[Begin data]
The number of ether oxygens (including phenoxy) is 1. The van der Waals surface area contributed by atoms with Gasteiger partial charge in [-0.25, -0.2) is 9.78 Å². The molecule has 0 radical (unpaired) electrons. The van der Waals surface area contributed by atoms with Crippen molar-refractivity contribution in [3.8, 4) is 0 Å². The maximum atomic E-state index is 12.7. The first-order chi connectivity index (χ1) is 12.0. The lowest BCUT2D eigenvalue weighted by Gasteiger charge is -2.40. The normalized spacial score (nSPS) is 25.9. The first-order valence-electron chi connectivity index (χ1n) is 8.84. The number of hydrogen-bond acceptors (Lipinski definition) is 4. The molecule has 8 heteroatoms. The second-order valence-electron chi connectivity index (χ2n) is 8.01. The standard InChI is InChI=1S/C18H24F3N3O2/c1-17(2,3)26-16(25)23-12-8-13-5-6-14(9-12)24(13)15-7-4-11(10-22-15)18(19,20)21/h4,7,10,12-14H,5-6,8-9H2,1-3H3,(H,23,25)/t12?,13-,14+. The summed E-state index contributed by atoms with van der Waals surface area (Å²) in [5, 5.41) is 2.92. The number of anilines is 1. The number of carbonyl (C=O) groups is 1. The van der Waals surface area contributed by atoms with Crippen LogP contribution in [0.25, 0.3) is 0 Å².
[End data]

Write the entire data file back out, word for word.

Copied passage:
The number of ether oxygens (including phenoxy) is 1. The van der Waals surface area contributed by atoms with Gasteiger partial charge in [-0.25, -0.2) is 9.78 Å². The molecule has 0 radical (unpaired) electrons. The van der Waals surface area contributed by atoms with Crippen molar-refractivity contribution in [3.8, 4) is 0 Å². The maximum atomic E-state index is 12.7. The first-order chi connectivity index (χ1) is 12.0. The lowest BCUT2D eigenvalue weighted by Gasteiger charge is -2.40. The normalized spacial score (nSPS) is 25.9. The first-order valence-electron chi connectivity index (χ1n) is 8.84. The number of hydrogen-bond acceptors (Lipinski definition) is 4. The molecule has 8 heteroatoms. The second-order valence-electron chi connectivity index (χ2n) is 8.01. The standard InChI is InChI=1S/C18H24F3N3O2/c1-17(2,3)26-16(25)23-12-8-13-5-6-14(9-12)24(13)15-7-4-11(10-22-15)18(19,20)21/h4,7,10,12-14H,5-6,8-9H2,1-3H3,(H,23,25)/t12?,13-,14+. The summed E-state index contributed by atoms with van der Waals surface area (Å²) in [5, 5.41) is 2.92. The number of anilines is 1. The number of carbonyl (C=O) groups is 1. The van der Waals surface area contributed by atoms with Crippen LogP contribution in [0.25, 0.3) is 0 Å².